Like other school choice proponents, Marklein says he just wants to give students an alternative to failing public school systems. “It’s all about the kids,” Marklein explains. “I will always start my decision-making with the kids. If that offends the teachers unions, so be it.”
The biennial budget passed by the Legislature and signed into law by Republican Gov. Scott Walker advances the school choice agenda in several ways.
It eliminates the cap on the number of students who can participate in the Milwaukee Program; allows Milwaukee students to attend any private school in the state that enrolls in the choice program; raises the income limit for program eligibility to 300 percent of federal level, or about $67,000 for a single-parent family of four; and lets participating high schools charge higher-income parents some tuition on top of the $6,442 voucher amount.
According to the nonpartisan Legislative Fiscal Bureau, these changes will increase the number of voucher students in Milwaukee by about 3,000 students over two years, to a total of 22,900 in 2012-13.
Perhaps more significantly, the bill for the first time expanded the voucher program to a school district outside Milwaukee; it allowed up to 250 students in Racine to receive vouchers to attend private schools, beginning this fall. (A proposal to also expand vouchers to Green Bay was inserted into the budget by the Legislature’s Joint Finance Committee but yanked from the final version.)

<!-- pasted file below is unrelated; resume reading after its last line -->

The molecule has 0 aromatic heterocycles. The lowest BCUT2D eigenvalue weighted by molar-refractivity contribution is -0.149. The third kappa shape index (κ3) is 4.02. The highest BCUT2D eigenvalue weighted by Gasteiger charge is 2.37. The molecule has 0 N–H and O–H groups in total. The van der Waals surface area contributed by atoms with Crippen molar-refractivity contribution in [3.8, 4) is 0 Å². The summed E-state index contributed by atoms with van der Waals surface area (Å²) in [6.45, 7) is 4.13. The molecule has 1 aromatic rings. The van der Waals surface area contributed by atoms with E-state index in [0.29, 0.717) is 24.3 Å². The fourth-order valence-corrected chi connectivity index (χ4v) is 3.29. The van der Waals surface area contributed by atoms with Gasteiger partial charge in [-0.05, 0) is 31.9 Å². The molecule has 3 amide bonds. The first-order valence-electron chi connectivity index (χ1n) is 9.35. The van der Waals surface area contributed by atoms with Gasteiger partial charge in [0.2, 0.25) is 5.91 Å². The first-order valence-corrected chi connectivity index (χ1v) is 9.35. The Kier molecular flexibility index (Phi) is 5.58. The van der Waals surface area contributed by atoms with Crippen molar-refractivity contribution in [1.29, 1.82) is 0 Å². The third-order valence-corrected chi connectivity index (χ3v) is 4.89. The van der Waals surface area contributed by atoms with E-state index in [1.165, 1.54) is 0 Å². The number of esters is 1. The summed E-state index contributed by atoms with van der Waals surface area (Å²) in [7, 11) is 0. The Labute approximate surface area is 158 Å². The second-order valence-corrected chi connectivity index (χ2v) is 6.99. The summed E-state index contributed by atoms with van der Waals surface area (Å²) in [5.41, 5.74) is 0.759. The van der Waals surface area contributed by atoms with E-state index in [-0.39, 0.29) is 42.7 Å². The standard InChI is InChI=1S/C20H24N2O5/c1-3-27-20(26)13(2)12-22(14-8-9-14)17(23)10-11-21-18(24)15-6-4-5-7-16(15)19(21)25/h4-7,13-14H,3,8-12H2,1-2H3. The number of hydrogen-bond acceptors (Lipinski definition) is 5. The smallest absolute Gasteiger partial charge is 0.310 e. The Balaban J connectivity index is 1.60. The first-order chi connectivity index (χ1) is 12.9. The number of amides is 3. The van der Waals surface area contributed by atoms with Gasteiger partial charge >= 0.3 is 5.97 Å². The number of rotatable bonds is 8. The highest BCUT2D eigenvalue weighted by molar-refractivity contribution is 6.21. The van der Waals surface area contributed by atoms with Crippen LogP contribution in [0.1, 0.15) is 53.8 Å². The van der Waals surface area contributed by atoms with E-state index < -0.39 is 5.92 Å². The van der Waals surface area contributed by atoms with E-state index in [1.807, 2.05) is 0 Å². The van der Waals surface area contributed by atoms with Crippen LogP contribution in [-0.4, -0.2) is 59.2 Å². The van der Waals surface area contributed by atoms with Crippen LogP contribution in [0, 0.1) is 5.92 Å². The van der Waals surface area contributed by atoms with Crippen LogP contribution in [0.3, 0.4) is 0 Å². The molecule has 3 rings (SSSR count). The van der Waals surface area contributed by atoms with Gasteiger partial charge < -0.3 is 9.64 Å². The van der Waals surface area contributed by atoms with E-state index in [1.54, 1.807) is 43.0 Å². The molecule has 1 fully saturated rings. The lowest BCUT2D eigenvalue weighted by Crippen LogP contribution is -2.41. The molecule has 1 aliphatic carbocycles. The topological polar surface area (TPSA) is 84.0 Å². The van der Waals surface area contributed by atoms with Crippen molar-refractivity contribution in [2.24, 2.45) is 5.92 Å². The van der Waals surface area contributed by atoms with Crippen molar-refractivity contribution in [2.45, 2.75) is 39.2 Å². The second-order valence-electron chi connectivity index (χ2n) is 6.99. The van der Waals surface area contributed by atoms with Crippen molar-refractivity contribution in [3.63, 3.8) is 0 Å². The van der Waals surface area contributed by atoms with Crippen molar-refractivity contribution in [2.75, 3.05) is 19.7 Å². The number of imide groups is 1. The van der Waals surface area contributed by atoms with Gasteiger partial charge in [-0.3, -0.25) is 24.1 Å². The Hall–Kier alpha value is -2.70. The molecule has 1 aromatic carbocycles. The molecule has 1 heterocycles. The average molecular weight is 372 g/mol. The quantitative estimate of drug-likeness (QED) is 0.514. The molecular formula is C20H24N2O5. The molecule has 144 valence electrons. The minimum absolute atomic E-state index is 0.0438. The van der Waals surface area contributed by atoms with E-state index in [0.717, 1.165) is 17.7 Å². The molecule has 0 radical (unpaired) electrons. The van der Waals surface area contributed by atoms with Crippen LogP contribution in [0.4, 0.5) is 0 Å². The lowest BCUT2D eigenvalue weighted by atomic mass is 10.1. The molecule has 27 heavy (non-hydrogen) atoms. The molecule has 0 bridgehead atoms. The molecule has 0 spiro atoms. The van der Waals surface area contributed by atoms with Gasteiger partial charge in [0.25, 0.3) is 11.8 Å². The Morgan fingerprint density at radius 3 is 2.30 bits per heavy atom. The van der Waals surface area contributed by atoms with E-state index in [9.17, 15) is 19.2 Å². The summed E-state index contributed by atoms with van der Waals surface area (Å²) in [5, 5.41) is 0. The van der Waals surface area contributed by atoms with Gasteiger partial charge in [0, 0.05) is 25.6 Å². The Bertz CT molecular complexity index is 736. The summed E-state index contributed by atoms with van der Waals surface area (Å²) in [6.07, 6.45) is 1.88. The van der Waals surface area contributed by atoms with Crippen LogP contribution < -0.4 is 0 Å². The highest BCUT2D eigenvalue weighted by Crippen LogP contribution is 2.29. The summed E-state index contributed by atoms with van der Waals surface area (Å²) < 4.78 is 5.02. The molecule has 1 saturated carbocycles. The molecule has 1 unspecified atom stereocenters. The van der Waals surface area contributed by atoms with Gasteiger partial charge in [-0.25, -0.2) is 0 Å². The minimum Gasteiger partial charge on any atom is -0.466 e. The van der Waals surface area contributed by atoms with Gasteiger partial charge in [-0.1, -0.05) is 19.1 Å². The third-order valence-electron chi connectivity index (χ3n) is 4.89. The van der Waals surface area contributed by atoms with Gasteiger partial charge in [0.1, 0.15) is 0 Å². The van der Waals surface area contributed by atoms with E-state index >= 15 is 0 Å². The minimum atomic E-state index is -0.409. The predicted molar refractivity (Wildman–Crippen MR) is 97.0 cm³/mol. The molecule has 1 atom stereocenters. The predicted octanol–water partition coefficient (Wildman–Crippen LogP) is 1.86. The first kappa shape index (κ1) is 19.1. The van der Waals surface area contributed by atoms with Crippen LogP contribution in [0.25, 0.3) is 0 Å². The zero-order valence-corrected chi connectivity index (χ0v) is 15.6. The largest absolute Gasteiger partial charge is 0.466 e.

The Fiscal Bureau estimates these changes will collectively hike state net spending in Milwaukee and Racine by $16.9 million over the next two years.
That compares to a nearly $800 million cut in state aid to public schools over the same period.
A drain or a gain?
The budget bill also contains a number of changes initially proposed as stand-alone legislation by Marklein, now vice chair of the Assembly’s Education Committee.
These include allowing the state Department of Public Instruction to pay private choice schools directly, rather than send checks to parents that are signed over to schools.
Marklein describes the change as “a matter of efficiency.”
Marklein’s original bill would have also more than doubled the rate of reimbursement to choice schools for summer school students, a move the Legislative Fiscal Bureau estimated would have hiked state and local costs by $784,636 over the biennium. This part did not make it into the budget bill.
“They tried to sneak one past the goalie,” Pope-Roberts says of this provision.